I’ve never really felt at ease on the sea, and I suck at most sports, especially if such activities can be accompanied by the word “extreme”. In this mindset it’s hard to try and explain why I decided to pay to download a surfing documentary, with paragliding and off-piste snowboarding casually thrown to make me understand even better how lame I am.
But the truth is that Nordfor sola is staggeringly beautiful, and I for once struggle to think how anyone else could possibly disagree. Even those scarred for life by the Beach Boys and hating surf with a passion.
With this out of the way, let’s talk about the film itself. It’s a short documentary, done with skill by two young Norwegian film makers, Inge Wegge and Jørn Nyseth Ranum, who – in a nutshell – spend nine months basically surfing.
If I was to stop here I wouldn’t be doing the film any justice, because this isn’t your classic surfing documentary (you know the kind, minute upon minute of sun, ripped bodies, rock music, beach parties, GoPro galore and the occasional wound to show that the guys are badass). For a starter, Inge and Jørn haven’t gotten down to Hawaii, they’re in Norway. And it isn’t summer either (as the title says, they are north of the sun, i.e. in the Arctic night, for quite a bit of time). And they’re literally in the middle of friggin’ nowhere, in a secluded bay hours on foot from the nearest village, farm or outpost of civilization.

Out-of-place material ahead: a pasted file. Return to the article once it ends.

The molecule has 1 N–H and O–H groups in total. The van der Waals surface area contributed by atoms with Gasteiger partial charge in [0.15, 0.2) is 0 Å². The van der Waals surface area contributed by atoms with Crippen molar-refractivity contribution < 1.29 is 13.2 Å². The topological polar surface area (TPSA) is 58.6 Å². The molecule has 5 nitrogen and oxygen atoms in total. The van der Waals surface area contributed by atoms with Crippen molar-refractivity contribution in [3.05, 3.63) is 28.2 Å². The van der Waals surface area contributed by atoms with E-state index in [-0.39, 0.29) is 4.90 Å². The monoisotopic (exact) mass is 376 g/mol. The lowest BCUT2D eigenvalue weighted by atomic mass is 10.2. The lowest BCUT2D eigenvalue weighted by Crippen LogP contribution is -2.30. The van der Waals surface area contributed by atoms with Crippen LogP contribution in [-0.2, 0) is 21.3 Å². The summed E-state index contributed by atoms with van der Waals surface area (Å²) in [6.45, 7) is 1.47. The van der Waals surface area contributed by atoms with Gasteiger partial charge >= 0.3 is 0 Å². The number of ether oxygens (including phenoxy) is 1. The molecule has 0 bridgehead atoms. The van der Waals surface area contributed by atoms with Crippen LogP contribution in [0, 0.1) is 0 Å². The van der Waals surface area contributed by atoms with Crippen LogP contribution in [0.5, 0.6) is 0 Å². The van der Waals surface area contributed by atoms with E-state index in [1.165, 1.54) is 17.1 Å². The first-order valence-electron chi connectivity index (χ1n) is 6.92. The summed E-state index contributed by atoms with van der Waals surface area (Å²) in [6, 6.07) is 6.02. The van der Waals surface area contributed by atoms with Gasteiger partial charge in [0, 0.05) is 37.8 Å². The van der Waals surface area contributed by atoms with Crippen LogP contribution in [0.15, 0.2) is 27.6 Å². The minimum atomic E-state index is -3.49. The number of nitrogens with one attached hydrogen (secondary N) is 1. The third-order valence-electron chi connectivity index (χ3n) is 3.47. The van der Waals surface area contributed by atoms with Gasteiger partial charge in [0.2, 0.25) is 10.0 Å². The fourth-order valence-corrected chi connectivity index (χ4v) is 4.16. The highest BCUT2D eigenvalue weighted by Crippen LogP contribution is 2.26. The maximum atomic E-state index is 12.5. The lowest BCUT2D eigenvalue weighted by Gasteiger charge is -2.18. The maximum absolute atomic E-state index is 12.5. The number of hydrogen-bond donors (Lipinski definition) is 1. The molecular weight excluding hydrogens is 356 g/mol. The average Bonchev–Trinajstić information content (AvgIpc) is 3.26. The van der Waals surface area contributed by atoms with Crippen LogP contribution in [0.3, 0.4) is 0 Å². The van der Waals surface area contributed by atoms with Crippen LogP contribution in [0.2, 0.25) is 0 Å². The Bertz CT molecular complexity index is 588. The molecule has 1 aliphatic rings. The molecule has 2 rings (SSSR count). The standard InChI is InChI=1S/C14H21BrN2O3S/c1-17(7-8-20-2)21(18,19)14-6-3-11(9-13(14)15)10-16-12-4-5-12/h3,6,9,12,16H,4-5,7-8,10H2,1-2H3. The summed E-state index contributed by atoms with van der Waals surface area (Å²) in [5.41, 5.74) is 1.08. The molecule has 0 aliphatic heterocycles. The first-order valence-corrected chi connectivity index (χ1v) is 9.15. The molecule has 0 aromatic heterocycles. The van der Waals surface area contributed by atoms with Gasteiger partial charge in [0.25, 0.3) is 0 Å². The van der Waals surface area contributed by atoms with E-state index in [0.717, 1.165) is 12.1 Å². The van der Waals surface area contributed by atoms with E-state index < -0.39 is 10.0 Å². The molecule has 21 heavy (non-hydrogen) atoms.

And this is where it gets better. The guys decide to spend the whole winter there, north of the Arctic circle, in this bay at the receiving end of the Atlantic storms, living into a hut that they built out of driftwood and any odd item that they found washed on the surf, without electricity or running water, eating mostly out-of-date food that they can get for free in supermarkets and grocery stores. Their project is to live out there, surfing and cleaning up the beach of every remnant of human activity that arrives from the sea, for nine months.
This documentary is a short one at some 45 minutes, but it’s so rich on so many different levels – introspection, endurance, sports, environmental consciousness, friendship, nature – that it’s one to be watched many times again. Honestly, it’s a gem.